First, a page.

Instead, the McCain campaign has focused on its broader economic message, with hard-hitting speeches portraying Obama as weak-kneed in the face of crisis and advertisements tying the Democrat to some of the episode's rogues. The policy shop remains dominated by a diverse set of voices more versed in government finance and business than in the ways of Wall Street.
Holtz-Eakin, a former director of the Congressional Budget Office whose academic background is in public finance, remains McCain's main economic spokesman. Carly Fiorina, the former chief executive of Hewlett-Packard, and Meg Whitman, who once headed eBay, are the public faces of his economic team. Phil Gramm, a former Senate banking committee chairman who works for the Swiss banking giant UBS, is McCain's main connection to Wall Street. But the campaign has sought to distance the candidate from the Texan since he referred to the United States as "a nation of whiners" in an interview.
Holtz-Eakin said the McCain campaign does not discuss internal deliberations and would not talk about the emergency meetings convened during the recent Wall Street convulsions.
The Obama campaign showed no such reticence.
"He's terrific on this stuff," Rubin gushed Friday on the return trip from Florida, where he had joined Obama for his emergency economic session. "He starts every meeting the same way, 'Let's try to figure out what's right substantively, then figure out how to handle it.' He asks good questions, really understands these things, the nuance, the distinctions."
As a lawyer and constitutional law teacher, Obama does not possess a background in economics, but his time at Harvard Law School and his connections in the Senate helped him assemble the high-powered team he is leaning on. Rubin's chief of staff at Treasury, Michael Froman, worked on the Harvard Law Review with Obama and introduced the newly elected senator to the former Treasury chief in New York, where both men work for Citigroup. Pete Rouse, who was chief of staff to then-Senate Majority Leader Thomas A. Daschle and is now the head of Obama's Senate office, connected Obama with Gary Gensler, who led the Clinton administration's efforts to increase regulation of Fannie Mae and Freddie Mac and helped broker the 1998 bailout of Long-Term Capital.
During the extended primary fight with Sen. Hillary Rodham Clinton, most of those Wall Street heavy hitters had either sided with Clinton or remained on the sidelines. Obama's economic shop was dominated by a young University of Chicago academic, Austan Goolsbee, who had little experience in politics.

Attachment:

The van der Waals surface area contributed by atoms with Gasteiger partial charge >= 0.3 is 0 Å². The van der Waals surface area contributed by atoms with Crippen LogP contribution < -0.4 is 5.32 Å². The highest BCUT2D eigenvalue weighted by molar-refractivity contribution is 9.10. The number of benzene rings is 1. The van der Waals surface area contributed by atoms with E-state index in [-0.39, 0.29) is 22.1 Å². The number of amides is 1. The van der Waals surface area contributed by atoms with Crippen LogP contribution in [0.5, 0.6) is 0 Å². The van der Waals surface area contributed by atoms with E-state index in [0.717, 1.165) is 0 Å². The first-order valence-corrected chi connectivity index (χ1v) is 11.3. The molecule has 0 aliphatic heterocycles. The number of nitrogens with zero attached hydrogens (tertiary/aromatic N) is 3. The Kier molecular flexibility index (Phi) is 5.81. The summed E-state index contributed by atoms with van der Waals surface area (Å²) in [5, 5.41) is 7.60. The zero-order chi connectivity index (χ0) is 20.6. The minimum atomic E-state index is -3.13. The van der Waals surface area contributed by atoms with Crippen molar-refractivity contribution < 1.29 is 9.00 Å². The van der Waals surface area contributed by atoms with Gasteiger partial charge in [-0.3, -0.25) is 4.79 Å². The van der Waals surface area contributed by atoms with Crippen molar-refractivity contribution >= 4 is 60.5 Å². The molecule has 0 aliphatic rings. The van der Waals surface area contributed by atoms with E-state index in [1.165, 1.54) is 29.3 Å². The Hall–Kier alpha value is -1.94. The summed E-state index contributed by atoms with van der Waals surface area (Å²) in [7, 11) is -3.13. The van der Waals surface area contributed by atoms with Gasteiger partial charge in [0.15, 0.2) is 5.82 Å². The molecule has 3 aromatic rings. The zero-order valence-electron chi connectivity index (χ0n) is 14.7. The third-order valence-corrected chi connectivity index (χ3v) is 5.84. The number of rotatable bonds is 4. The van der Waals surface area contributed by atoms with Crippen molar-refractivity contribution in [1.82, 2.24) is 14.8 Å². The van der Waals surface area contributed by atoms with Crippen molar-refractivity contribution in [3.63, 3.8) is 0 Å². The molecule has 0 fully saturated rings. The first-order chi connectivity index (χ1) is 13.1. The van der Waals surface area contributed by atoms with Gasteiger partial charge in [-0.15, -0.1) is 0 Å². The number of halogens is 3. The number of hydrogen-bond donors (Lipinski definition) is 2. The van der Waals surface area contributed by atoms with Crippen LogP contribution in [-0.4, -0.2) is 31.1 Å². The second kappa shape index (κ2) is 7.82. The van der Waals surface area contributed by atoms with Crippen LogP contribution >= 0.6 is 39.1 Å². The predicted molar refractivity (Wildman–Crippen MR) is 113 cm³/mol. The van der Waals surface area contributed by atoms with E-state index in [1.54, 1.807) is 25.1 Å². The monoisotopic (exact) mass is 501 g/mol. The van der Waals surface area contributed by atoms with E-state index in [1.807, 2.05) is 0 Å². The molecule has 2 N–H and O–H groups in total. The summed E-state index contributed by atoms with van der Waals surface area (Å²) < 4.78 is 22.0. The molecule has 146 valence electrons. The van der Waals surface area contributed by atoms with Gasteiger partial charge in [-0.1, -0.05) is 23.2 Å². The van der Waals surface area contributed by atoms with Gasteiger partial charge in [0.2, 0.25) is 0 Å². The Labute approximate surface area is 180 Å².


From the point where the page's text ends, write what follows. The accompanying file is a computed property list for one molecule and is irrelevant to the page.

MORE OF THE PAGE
That changed quickly after Clinton conceded. Days later, Gensler was invited to team up with Obama's national finance chairman, Penny Pritzker, in reaching out to business leaders. With the collapse of Fannie Mae and Freddie Mac, he was quickly pulled into policymaking on government-sponsored enterprises. Gene B. Sperling, former chairman of the Clinton National Economic Council, also came on board.
Jason Furman, who had extensive ties to the Clinton economic establishment, was brought on to coordinate policy. Something of a professional political economist, Furman worked in the Clinton White House and the policy shop of Vice President Al Gore's 2000 campaign and headed Sen. John F. Kerry's economic policy team four years later.
On Tuesday, with Republicans slamming him for holding a pair of glitzy Hollywood fundraisers during the crisis, Obama had Furman pull together the team of top economists and advisers. Volcker was publicly calling for the creation of a federal entity to buy up and eventually sell off distressed mortgages and other assets that were pushing banks to the brink of collapse. The Bush administration was heading in the same direction, Volcker said, and it was time for Obama to get ahead of the issue.
But in the rapidly unfolding crisis, Obama's team could not move fast enough. His economists gathered Thursday to put together a plan along the lines Volcker preferred, only to learn that Treasury Secretary Henry M. Paulson Jr. would be announcing the outlines of the administration's plan the next morning. With his plans incomplete, Obama's staff cautioned him not to appear as though he was quibbling about details. Markets were rebounding on the expectation that Washington would act, and no one wanted Obama to look like an impediment.
Some Obama advisers conceded yesterday that they have concerns about how gingerly Obama has approached the crisis, even in the face of relentless attacks from McCain.
"Winning the hearts of serious economic policy guys is not necessarily the path to electoral votes," one adviser fretted, "but I'm not sure. When things are serious enough, people want their leaders to be serious."